14, $15, $16) }' | while read RUNQUE PAGE_IN PAGE_OUT USER_CPU SYSTEM_CPU
DLE_CPU
   do

      $ORACLE_HOME/bin/sqlplus -s perfstat/perfstat@testsys1<<EOF
      insert into perfstat.stats\$vmstat
                           values (
                             sysdate,
                             $SAMPLE_TIME,
                             '$SERVER_NAME',
                             $RUNQUE,
                             $PAGE_IN,
                             $PAGE_OUT,
                             $USER_CPU,
                             $SYSTEM_CPU,
                             $IDLE_CPU,
                             0
                                  );
      EXIT
EOF
   done

The OSWatcher utility captures performance metrics of the database host, very similar to the Cluster Health Monitor. While both tools are similar, they have their differences. The list below highlights some of the variances between the two.

 

·         OSWatcher may not be able to collect metrics when the system is under a very heavy CPU load while CHM will still be able to gather the data.

·         CHM gathers data every second or every 5 seconds depending on the version. By default, OSWatcher gathers data every minute. CHM provides more detail but OSWatcher requires less storage space.

·         OSWatcher has an analyzer that can create performance graphs covering a much longer timeframe than CHM’s GUI tool.

·         CHM lets the database administrator see performance metrics for all nodes in the cluster while OSWatcher analyzes one node at a time.

·         CHM runs on Windows but OSWatcher does not. For Windows platforms, use CHM only.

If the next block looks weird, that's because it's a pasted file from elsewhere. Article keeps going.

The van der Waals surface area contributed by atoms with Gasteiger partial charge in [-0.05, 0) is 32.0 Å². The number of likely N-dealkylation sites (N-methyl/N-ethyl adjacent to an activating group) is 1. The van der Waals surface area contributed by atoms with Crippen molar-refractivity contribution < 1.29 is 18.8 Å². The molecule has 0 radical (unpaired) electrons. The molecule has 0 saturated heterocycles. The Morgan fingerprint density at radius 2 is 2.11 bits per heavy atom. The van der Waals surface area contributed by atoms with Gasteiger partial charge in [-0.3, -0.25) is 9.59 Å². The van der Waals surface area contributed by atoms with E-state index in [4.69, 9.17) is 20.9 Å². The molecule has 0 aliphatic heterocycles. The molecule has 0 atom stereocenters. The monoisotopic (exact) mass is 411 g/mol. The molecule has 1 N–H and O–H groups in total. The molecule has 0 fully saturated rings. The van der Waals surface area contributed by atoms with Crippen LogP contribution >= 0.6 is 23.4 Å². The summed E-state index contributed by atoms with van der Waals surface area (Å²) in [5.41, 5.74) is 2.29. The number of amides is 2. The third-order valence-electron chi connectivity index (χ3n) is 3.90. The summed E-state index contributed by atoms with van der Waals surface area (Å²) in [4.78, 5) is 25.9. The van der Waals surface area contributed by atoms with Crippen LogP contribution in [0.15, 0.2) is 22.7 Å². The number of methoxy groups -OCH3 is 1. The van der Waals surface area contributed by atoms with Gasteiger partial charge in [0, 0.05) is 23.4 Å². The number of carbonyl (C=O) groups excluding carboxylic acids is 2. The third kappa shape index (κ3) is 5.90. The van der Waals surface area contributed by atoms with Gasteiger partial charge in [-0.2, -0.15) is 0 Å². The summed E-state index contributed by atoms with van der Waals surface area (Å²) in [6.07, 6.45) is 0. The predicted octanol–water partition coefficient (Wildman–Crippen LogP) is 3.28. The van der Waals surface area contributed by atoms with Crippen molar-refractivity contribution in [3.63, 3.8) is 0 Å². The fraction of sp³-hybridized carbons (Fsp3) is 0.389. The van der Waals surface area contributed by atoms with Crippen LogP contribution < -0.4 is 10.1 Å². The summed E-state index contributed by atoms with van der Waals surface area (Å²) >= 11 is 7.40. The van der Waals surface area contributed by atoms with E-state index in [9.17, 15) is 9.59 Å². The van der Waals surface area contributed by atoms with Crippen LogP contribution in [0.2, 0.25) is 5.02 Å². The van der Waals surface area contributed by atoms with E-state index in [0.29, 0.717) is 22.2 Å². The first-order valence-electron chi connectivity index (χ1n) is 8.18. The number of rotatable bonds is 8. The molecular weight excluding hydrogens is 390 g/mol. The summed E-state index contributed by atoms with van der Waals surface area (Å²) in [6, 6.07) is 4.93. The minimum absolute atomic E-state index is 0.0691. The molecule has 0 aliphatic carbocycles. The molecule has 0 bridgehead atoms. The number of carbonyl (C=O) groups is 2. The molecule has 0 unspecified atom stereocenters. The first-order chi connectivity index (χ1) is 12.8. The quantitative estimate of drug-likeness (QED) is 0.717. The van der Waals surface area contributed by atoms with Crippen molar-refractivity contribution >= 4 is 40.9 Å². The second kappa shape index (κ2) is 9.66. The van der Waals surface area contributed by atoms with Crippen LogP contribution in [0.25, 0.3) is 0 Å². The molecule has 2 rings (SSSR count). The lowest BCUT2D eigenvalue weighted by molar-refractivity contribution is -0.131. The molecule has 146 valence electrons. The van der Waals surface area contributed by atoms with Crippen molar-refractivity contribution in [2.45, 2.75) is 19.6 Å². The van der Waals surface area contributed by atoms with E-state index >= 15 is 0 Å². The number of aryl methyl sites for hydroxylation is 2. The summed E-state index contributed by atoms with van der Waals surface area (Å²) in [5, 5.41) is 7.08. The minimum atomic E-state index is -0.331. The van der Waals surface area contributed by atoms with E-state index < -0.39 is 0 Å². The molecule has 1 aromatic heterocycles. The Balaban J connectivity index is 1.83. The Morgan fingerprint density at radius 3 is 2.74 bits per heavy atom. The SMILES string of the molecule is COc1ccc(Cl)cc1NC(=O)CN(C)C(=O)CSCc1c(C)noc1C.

·         OSWatcher contains data from top, netstat, and traceroute that is missing from CHM.

·         Since CHM is a managed cluster resource, it starts automatically when Grid Infrastructure is started. OSWatcher needs to be manually started although one can certainly create a script to be used on server startup.

 

 

The CHM utility is preferred if one must be chosen over the other, primarily due to the first bullet point above. That being said, Oracle does recommend running both tools, if possible, to take advantage of their individual strengths.

 

The OSWatcher does not gather OS performance metrics on its own. Instead, it relies on the Unix or Linux utilities top, ps, mpstat, ifconfig, vmstat, netstat, iostat, and  traceroute. On Linux, the utilities meminfo and slabinfo will also be used. When OSWatcher starts, it spawns data collector processes. One data collector process will run the vmstat utility, gather the output, store the results in a file, and then go to sleep until collection is needed again. Similar data collector processes work for the other OS utilities.